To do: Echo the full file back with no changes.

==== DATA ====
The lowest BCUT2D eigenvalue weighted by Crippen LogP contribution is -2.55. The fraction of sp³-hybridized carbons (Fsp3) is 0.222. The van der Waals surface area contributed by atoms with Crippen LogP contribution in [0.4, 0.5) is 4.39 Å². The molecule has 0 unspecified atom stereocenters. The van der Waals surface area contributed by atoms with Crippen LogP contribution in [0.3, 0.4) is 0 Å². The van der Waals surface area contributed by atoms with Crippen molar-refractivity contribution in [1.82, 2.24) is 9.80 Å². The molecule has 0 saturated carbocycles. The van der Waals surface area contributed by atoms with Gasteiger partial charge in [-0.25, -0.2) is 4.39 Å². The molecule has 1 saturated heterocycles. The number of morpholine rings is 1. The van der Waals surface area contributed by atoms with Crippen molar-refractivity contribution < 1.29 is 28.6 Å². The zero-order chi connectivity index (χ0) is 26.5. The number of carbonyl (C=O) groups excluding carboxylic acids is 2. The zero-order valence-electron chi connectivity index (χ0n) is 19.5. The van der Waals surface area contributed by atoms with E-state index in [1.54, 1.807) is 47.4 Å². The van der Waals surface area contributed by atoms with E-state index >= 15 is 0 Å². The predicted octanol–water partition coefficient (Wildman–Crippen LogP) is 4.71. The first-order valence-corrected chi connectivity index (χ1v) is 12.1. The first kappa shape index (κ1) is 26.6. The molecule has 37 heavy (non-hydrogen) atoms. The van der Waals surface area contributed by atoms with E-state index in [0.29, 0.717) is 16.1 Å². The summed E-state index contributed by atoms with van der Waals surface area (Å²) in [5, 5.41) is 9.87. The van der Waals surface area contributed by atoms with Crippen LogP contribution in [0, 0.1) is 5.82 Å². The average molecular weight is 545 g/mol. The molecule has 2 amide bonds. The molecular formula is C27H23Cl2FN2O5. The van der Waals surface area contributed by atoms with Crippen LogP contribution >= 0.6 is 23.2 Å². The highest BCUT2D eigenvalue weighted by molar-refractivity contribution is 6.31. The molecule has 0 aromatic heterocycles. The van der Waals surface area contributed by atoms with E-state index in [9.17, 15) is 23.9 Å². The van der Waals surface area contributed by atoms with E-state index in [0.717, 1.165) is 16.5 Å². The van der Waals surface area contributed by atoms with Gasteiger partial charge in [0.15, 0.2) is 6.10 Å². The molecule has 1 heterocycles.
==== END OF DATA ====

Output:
The lowest BCUT2D eigenvalue weighted by Crippen LogP contribution is -2.55. The fraction of sp³-hybridized carbons (Fsp3) is 0.222. The van der Waals surface area contributed by atoms with Crippen LogP contribution in [0.4, 0.5) is 4.39 Å². The molecule has 0 unspecified atom stereocenters. The van der Waals surface area contributed by atoms with Crippen LogP contribution in [0.3, 0.4) is 0 Å². The van der Waals surface area contributed by atoms with Crippen molar-refractivity contribution in [1.82, 2.24) is 9.80 Å². The molecule has 0 saturated carbocycles. The van der Waals surface area contributed by atoms with Gasteiger partial charge in [-0.25, -0.2) is 4.39 Å². The molecule has 1 saturated heterocycles. The number of morpholine rings is 1. The van der Waals surface area contributed by atoms with Crippen molar-refractivity contribution < 1.29 is 28.6 Å². The zero-order chi connectivity index (χ0) is 26.5. The number of carbonyl (C=O) groups excluding carboxylic acids is 2. The zero-order valence-electron chi connectivity index (χ0n) is 19.5. The van der Waals surface area contributed by atoms with E-state index in [1.54, 1.807) is 47.4 Å². The van der Waals surface area contributed by atoms with E-state index >= 15 is 0 Å². The predicted octanol–water partition coefficient (Wildman–Crippen LogP) is 4.71. The first-order valence-corrected chi connectivity index (χ1v) is 12.1. The first kappa shape index (κ1) is 26.6. The molecule has 37 heavy (non-hydrogen) atoms. The van der Waals surface area contributed by atoms with E-state index in [0.29, 0.717) is 16.1 Å². The summed E-state index contributed by atoms with van der Waals surface area (Å²) in [5, 5.41) is 9.87. The van der Waals surface area contributed by atoms with Crippen LogP contribution in [0, 0.1) is 5.82 Å². The average molecular weight is 545 g/mol. The molecule has 2 amide bonds. The molecular formula is C27H23Cl2FN2O5. The van der Waals surface area contributed by atoms with Crippen LogP contribution >= 0.6 is 23.2 Å². The highest BCUT2D eigenvalue weighted by molar-refractivity contribution is 6.31. The molecule has 0 aromatic heterocycles. The van der Waals surface area contributed by atoms with E-state index in [9.17, 15) is 23.9 Å². The van der Waals surface area contributed by atoms with E-state index in [0.717, 1.165) is 16.5 Å². The van der Waals surface area contributed by atoms with Gasteiger partial charge in [0.15, 0.2) is 6.10 Å². The molecule has 1 heterocycles.